What is cholestatic pruritus?

Updated: Mar 03, 2020
  • Author: David F Butler, MD; Chief Editor: William D James, MD  more...
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Answer

Cholestasis, or a decrease or arrest in the flow of bile, is associated with pruritus. The deposition of bile salts in the skin was thought to directly cause a pruritogenic effect, but this theory has been proven incorrect. In addition, indirect hyperbilirubinemia does not induce pruritus. Pruritus is more common with intraheptic cholestasis than extrahepatic cholestasis. 

Other theories implicate elevated venous histamine levels, retention of pruritogenic intermediates in bile salt synthesis, and high hepatic concentrations of bile salts resulting in hepatic injury and release of a pruritogenic substance. In support of the last point, rifampin and ursodeoxycholic acid decrease intrahepatic concentrations of bile salts and provide some relief of cholestatic pruritus.

One study has proposed that autotaxin, the enzyme that converts lysophosphatidylcholine into lysophosphatidic acid, may be a potential mediator of cholestatic pruritus. [15]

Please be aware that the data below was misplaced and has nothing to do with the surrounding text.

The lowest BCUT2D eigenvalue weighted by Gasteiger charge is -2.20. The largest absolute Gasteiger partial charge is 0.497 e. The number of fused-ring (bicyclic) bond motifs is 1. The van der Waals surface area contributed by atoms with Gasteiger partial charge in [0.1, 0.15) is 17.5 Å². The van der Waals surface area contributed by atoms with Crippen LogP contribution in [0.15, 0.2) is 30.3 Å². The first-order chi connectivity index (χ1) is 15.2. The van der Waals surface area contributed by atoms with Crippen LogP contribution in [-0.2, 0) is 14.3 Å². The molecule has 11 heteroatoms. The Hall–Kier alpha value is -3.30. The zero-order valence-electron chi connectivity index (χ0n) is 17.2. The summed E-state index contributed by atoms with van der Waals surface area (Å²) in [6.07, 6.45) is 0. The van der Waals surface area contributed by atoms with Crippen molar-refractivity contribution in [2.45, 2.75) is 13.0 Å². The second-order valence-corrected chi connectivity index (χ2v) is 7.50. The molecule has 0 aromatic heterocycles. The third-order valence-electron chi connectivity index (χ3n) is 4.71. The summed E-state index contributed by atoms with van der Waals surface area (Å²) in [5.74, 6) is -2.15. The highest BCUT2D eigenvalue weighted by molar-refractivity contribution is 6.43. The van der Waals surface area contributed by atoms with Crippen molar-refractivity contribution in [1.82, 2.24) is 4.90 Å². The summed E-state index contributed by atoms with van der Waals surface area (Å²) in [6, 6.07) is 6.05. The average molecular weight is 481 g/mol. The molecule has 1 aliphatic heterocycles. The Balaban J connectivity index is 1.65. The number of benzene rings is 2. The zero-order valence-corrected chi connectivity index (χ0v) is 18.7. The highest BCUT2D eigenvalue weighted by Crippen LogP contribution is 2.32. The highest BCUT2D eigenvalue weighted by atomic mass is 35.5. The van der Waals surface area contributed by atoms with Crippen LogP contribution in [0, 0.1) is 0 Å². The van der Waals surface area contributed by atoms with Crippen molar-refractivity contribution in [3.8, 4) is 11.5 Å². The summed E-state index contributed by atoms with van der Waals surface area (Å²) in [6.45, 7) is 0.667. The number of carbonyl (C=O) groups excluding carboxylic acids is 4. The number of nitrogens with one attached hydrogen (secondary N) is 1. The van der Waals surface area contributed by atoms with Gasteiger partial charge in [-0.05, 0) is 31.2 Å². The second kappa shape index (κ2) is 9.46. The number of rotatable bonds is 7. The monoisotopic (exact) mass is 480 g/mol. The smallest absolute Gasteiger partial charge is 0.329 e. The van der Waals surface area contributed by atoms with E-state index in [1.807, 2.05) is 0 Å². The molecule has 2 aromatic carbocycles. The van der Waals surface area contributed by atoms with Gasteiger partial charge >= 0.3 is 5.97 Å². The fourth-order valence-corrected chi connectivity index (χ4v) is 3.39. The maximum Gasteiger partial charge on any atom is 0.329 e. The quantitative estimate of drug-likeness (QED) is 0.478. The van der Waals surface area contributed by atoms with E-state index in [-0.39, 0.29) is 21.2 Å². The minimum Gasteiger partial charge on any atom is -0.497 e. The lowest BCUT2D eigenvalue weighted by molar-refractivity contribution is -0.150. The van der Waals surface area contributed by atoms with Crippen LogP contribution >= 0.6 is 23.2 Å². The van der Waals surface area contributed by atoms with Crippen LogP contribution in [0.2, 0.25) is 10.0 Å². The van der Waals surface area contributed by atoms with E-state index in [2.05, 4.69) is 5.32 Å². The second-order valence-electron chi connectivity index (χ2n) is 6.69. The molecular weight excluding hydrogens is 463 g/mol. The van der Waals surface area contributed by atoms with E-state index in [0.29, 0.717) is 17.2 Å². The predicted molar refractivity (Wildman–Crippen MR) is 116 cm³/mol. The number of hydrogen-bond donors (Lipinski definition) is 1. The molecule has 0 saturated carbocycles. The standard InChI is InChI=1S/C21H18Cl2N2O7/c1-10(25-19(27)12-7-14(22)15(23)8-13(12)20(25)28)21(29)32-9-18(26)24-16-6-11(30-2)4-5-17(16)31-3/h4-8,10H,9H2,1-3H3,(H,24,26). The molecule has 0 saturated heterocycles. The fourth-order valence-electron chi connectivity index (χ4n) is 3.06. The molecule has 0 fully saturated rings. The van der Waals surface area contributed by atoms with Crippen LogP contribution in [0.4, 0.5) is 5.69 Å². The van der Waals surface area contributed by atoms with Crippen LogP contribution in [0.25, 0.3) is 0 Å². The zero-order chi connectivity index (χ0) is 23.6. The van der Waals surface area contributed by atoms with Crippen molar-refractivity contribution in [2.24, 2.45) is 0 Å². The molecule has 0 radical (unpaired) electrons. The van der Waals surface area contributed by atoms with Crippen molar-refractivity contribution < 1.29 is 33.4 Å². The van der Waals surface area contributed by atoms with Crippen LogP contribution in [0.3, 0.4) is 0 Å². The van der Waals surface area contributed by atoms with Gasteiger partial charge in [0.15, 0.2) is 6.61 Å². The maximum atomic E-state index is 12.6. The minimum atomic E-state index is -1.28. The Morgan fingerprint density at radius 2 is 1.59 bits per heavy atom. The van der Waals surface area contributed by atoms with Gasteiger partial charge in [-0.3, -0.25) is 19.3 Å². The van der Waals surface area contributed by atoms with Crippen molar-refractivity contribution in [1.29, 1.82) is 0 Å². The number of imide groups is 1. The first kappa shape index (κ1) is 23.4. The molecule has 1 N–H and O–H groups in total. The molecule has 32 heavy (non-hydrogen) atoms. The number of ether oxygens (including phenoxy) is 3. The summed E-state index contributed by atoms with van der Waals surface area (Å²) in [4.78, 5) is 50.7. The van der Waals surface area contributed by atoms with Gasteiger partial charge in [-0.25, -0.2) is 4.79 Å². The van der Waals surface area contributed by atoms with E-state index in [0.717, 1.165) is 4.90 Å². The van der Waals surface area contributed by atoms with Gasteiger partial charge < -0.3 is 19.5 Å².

The accumulation of endogenous opioids, which modulate pruritus and increase opioidergic tone in the brain, is of recent interest because opioid antagonists have been shown to partially relieve cholestatic pruritus. In support of this theory, treatment with opioid antagonists may induce an opioid withdrawal–like syndrome.

Perhaps some combination of the pruritogenic substances mentioned above (ie, bile salts, histamine, opioids) induces cholestatic pruritus.


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